>> _glxsync_ depends on the following libraries: _X11, Xext, GLX, GL_.
>> I have to say there were numerous subtle issues that I found while 
>> testing this code on Ubuntu 21.10 XWayland with an Intel Mesa graphics 
>> stack and Ubuntu 20.04 LTS Xorg with the NVIDIA proprietary graphics 
>> stack, so I have no idea how it will fly with other drivers and am 
>> very interested in feedback. There really is not much sample code that 
>> I could find that addresses this issue.
>> I found the Intel driver particularly finicky and there are some very 
>> carefully placed XFlush calls *before* frame renders, and XSync calls 
>> during congestion. There are also the beginnings of adaptive frame 
>> rate using frame times and render timings stored in a circular buffer. 
>> That said, there is no advanced adaptive frame rate logic beyond 
>> detecting circumstances that can lead to tears with a back-off to the 
>> measured short term average frame rate from statistics, and some logic 
>> to delay frames when there are collisions with Expose events.
>> There is also some rudimentary tracing infrastructure and some 
>> carefully placed calls to poll, XEventsQueued(d, QueuedAlready), 
>> XEventsQueued(d, QueuedAfterReading) to avoid blocking in XNextEvent 
>> at all costs. I found it necessary to add a heuristic to avoid frame 
>> submission until receiving frame timings from the compositor. 
>> Intuitively one might think this makes the loop synchronous, but with 
>> the NVIDIA driver, it appears the heuristic still allows multiple 
>> frames to be submitted in advance. It is certainly finicky to debug. 
>> There is a --no-sync option to simulate the absence of compositor 
>> synchronization as a testing aid.
>> There is very little back-pressure signaling to the client beyond the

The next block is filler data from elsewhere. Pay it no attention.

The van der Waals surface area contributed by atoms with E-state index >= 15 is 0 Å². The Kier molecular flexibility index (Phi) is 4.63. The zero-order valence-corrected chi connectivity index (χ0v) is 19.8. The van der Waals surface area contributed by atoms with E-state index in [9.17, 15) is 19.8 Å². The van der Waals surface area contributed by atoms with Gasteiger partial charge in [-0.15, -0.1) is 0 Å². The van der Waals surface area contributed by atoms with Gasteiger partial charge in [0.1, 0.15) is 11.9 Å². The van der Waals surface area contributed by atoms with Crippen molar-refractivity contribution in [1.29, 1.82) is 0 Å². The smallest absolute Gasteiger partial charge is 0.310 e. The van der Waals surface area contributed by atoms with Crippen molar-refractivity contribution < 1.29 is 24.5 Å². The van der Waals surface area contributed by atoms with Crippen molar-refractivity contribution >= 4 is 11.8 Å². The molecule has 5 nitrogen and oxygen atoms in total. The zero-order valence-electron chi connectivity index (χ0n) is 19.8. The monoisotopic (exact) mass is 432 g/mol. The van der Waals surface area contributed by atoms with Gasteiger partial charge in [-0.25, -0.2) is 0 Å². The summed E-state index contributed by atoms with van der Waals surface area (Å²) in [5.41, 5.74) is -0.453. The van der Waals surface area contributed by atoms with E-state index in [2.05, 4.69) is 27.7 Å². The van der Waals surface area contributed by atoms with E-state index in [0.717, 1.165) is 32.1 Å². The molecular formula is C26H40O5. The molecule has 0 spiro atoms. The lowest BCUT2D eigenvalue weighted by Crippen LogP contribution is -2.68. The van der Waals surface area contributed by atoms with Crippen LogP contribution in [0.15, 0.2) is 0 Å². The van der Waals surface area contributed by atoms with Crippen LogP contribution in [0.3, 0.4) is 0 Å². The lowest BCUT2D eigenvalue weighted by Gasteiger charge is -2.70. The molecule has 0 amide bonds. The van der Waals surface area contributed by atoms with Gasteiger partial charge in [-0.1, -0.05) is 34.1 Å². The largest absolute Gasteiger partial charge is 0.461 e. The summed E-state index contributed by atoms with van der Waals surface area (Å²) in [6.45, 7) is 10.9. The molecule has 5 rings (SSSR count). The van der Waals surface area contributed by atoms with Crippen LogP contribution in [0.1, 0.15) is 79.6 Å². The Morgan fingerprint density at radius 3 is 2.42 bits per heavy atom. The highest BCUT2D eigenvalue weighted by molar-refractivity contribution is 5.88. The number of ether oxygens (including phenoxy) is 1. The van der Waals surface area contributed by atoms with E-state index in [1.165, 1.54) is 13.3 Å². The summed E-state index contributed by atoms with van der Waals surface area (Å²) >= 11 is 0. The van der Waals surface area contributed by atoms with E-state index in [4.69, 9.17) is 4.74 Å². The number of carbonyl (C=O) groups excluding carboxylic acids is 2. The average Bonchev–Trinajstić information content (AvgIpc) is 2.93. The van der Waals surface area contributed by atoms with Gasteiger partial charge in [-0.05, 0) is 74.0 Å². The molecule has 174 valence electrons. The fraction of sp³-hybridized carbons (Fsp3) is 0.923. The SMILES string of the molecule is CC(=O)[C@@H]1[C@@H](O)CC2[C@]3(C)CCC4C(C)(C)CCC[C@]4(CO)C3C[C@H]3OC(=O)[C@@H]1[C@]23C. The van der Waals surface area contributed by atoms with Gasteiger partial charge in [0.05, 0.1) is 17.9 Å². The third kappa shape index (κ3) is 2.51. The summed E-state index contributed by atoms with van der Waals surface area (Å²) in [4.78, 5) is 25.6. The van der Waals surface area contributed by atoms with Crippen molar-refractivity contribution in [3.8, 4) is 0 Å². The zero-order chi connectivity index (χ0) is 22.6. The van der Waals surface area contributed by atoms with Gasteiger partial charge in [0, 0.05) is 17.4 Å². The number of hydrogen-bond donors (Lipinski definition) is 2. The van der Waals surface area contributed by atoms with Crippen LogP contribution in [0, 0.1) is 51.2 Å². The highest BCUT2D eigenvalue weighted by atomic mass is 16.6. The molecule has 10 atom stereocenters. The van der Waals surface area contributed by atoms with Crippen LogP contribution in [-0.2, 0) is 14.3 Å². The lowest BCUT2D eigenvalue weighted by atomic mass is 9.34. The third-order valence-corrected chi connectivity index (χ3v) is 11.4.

>> ability to observe timings and serial numbers in frame drawn and frame 
>> timing messages. It worries me that I need very careful placement of 
>> XFlush and XSync to make the demo work so I would really appreciate 
>> feedback if I am doing it wrong. There is some interesting potential 
>> for control loops when using stats for adaptive frame rate, so I have 
>> not yet attempted any sophisticated congestion control algorithm.
>> In any case I am sharing this code with the hopes that folk can help 
>> with testing. I was thinking to make a patch for GLFW but this was a 
>> first step. I would really appreciate if folks could help test on 
>> different drivers such as nouveau and amdgpu as I don't have access to 
>> them. The code is currently released under the PLEASE LICENSE which is 
>> practically public domain with one exception, but I am not disinclined 
>> towards releasing it under an MIT license if it were found to be a 
>> useful sample to add to the mesa demos.
>> Is there a place in mesa-demos for a frame synchronization demo? I see 
>> glsync. Is there a compositor sync example that I may have missed? I 
>> can imagine with the addition of WM_MOVERESIZE it could be used for 
>> tests. This is pretty much version 0.0.1. i.e. is clean enough to 
>> release.
>> Regards,
>> Michael Clark
>> [1]
>> [2]